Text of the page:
While it may be easy to imagine how iPads can support classroom studies with reading, history, or science, some of the most groundbreaking -- and creative -- work with digital tools may be happening in arts classes. Schools using iPads are incorporating them in art and music classes, too -- and not only as tools for measuring and remembering, but for creating as well. Whether or not students grow up to become the next David Hockney - who has created several New Yorker covers using the iPad’s drawing tool - teachers say there is value to learning to create using digital tools, especially when blended with more hands-on means of expression.
Susan Sonnemaker, a middle school chorus and band teacher at San Francisco Day School, uses school-provided tablets in limited amounts throughout the year. She finds them most useful for managing technical aspects of music class with record speed -- like recording practice sessions, using a tuner app to help kids tune their own instruments, and collecting digital practice sheets. For practical matters, Sonnemaker says, the iPad has been invaluable, because streamlining and managing tuning and practice leaves more time for actually playing or singing music.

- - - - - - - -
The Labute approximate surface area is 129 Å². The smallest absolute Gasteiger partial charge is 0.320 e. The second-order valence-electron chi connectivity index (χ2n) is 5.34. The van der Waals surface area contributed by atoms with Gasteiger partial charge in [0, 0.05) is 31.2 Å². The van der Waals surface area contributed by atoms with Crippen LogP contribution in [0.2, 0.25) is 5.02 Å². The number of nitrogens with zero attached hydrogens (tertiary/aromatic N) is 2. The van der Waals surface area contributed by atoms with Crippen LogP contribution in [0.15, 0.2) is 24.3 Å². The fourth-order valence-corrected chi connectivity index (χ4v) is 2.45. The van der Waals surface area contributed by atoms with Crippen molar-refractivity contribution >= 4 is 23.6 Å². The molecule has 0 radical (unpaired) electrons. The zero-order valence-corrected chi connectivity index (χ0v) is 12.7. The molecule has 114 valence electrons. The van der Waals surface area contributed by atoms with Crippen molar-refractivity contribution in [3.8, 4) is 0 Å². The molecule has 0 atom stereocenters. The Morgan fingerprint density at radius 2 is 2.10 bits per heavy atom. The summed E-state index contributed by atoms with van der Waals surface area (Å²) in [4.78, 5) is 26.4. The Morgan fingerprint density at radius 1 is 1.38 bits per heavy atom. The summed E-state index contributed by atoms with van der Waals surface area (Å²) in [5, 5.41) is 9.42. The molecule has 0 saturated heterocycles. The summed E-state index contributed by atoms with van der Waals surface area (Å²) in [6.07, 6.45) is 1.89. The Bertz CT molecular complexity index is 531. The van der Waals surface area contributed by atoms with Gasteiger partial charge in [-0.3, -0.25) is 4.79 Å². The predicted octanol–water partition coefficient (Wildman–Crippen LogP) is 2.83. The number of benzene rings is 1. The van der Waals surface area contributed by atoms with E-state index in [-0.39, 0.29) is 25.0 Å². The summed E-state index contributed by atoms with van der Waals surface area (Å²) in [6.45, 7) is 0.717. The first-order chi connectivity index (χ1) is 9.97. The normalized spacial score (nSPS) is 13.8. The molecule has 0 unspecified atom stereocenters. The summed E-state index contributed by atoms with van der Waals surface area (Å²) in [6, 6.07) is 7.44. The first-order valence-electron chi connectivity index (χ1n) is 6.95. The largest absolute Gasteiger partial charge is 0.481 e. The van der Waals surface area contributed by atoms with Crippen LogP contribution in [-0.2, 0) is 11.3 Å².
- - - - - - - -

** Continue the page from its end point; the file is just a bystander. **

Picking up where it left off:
But what about using tablets for inspiration and creating new music? When it comes to creating something new, Sonnemaker says that technology helps her students be more creative, not less: “In regards to composition, students are not only more engaged in their own projects (with iPads), but they're using real life technology," she said. "We still do a good deal of composition exercises using old-fashioned pencil and paper. But using Garageband on the iPad is what many professional musicians use, so students are also acquiring skills to compose in the real world if they choose to continue.”
Benefield’s colleague, visual art teacher Karen Richards, notes that iPad apps have made the tools that digital artists use much more accessible for young children, but having the digital technology available doesn’t at all diminish hands-on art making. “I must stress that technology is one of many tools our students have to execute their critical and creative thinking. We believe that they must also know how to sew, woodwork, sculpt in clay, paint, draw, make prints, shoot a good photo, animate an image, and know about the artists that they stand on the shoulders of,” Richards said.
Richards describes a recent photography-based project she developed in order for children to blend the two: “They're all taking tons of photos (with the iPads), so we worked on photography. We also learned a bit about Photoshop with Photoshop Express, and we had each student (K-8) edit and alter their photo before printing it out on watercolor paper," she said. The final outcome was a sewing project inspired by textile artist and San Francisco Day School artist-in-residence Ehren Reed, where the students sewed into their photos.